Once upon a time, the naval ship USS Bonhomme Richard looked like this:
This past July, for nearly five days it looked like this:
The ship was at Naval Base San Diego undergoing maintenance, and a fire started on a lower deck. At least 63 sailors and civilians were injured, and noxious smoke covered southern San Diego County for days.
The cause of the fire is still being investigated, and in the months since, the Navy has been considering what to do with the ravaged ship.
The Bonhomme Richard was an 844-foot-long hot mess.
An expensive hot mess. That maintenance it was undergoing?
According to a November 30 article in the San Diego Union-Tribune, the ship was “at the end of a two-year, $250 million upgrade to accommodate the F-35B fighter.”
That’s $250 million tax dollars up in smoke.
Plus the original cost of the ship: $761 million when the contract was signed in 1992.
I remember seeing the stories on the news back in July and – I confess – snickering as our local reporters stumbled over the ship’s French name, pronounced baan HAAM ree SHARD.
And what, I wondered, was a U.S. Navy vessel doing with a French name, anyway?
Some research revealed that this is:
“…the third ship to bear the name first given by John Paul (“I have not yet begun to fight!”) Jones in 1779 to his Continental Navy frigate, named in French Good Man Richard in honor of Benjamin Franklin, the publisher of Poor Richard’s Almanac who at the time served as U.S. ambassador to France.”
Founding Father Franklin (above) would be bummed to know that, according to the Union-Tribune, the ship has a new name:
The Navy has announced that the Bonhomme Richard is going to be scrapped.
The Navy assessed the damage and the cost of repairs. About 60 percent of it – the flight deck, the island and many of the 14 decks immediately below them – would need to be completely replaced:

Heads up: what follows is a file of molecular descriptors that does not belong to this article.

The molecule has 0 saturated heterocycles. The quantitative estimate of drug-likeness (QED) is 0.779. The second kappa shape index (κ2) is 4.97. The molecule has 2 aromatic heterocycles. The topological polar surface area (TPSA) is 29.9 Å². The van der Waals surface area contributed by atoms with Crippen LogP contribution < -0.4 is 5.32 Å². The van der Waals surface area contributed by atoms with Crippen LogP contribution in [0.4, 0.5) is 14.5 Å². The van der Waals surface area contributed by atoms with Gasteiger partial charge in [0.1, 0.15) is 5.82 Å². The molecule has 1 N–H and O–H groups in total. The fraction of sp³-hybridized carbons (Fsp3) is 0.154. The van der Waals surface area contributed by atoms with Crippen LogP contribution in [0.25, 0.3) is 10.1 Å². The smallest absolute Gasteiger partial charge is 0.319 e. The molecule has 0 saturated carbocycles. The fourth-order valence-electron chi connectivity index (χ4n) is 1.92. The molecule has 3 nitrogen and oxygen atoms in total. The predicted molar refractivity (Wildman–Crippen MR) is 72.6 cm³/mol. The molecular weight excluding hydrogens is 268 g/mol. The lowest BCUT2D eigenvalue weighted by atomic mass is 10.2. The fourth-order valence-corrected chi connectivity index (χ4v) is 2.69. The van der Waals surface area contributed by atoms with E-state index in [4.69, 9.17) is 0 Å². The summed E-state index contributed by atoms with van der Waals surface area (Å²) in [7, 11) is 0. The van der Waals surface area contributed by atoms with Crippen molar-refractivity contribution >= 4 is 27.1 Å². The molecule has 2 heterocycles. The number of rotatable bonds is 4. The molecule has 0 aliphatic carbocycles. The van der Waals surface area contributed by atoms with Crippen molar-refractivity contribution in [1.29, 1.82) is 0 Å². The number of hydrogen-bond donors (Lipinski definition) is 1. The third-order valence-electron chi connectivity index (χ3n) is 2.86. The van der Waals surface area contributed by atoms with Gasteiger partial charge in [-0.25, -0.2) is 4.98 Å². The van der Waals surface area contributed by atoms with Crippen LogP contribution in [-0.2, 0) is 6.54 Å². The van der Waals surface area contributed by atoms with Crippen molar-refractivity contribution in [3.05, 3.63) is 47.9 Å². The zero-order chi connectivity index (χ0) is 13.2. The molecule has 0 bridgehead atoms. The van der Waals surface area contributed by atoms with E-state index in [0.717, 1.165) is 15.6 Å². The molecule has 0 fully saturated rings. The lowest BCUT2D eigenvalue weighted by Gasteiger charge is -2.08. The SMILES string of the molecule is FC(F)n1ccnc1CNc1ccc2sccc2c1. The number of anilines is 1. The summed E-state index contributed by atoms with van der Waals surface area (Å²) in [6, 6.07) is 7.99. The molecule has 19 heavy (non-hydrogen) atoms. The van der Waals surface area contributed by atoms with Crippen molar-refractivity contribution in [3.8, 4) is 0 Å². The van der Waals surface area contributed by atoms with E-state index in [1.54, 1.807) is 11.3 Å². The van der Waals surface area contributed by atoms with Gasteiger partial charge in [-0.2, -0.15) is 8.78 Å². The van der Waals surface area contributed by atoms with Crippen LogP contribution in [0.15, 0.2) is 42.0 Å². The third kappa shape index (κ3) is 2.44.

Cost: Estimated to be between $2.5 billion and $3.2 billion, and take five to seven years.
Refurbishing the ship into a different configuration – as a hospital ship, for example – would cost more than $1 billion, exceeding the cost of building a new hospital ship.
So the Navy is going to scrap the ship, at a cost of “only $30 million.”
Only our government would say “only $30 million.”
“Only $30 million” of our tax dollars.
The Navy calls it “decommissioning,” and says it will take between “nine months and one year.”
I’ll certainly admit that as a civilian, I don’t know Navy procedures. But this seems like rather a long time, and rather a lot of money, to transition a ship from “active” to “inactive.”
Sign some paperwork in triplicate and – voila, yes?
Plus, this is far from the first time the Navy has decommissioned a ship.
In fact, the Navy has several locations set up for just this situation: A Naval Inactive Ship Maintenance Facility, or NISMF, because everything in the government must have an acronym.
There’s an NISMF in Philadelphia, in Pearl Harbor, and this one, in Bremerton, WA:
Looks like there’s plenty of room in Bremerton for the Bonhomme Richard, so just tow it up there and park it, yes?
Should that cost $30 million taxpayer dollars?
I think NOT.
But here’s an even better idea.
Somewhere between San Diego and Bremerton, sink the Bonhomme Richard.
Yes! The Navy has done this many times, too, and for a good purpose:
My research shows the Navy has sunk a number ships to create artificial reefs, because the ships:
“…provide hard surfaces where algae and invertebrates such as barnacles, corals, and oysters attach; the accumulation of attached marine life in turn provides intricate structure and food for fish.”
Those fish attract larger fish, and eventually – where there was an empty ocean floor, there’s now an ecosystem:
And some of those artificial reefs become dive sites, like the aircraft carrier USS Oriskany after it was sunk by the government in 2006 off the coast of Florida.
The Oriskany was once this:
It’s now “the world’s largest artificial reef” and looks like this:
Named one of the top ten wreck diving sites in the world and nicknamed the “Great Carrier Reef” (a takeoff on Australia’s Great Barrier Reef), the site is:
“…a habitat for all kinds of marine life from small tropical fish such as blennies, damselfish and angelfish to large game fish such as snapper, grouper and massive amberjack. Pelagic fish species can sometimes be spotted racing by and even whale sharks and manta rays have been seen cruising around the tower of the carrier.”
Dive sites attract thousands of divers, and that’s good for the local economy.
Of course, recycling the Bonhomme Richard into an artificial reef will cost taxpayer dollars.
But I’m betting most taxpayers – including me – would rather see this: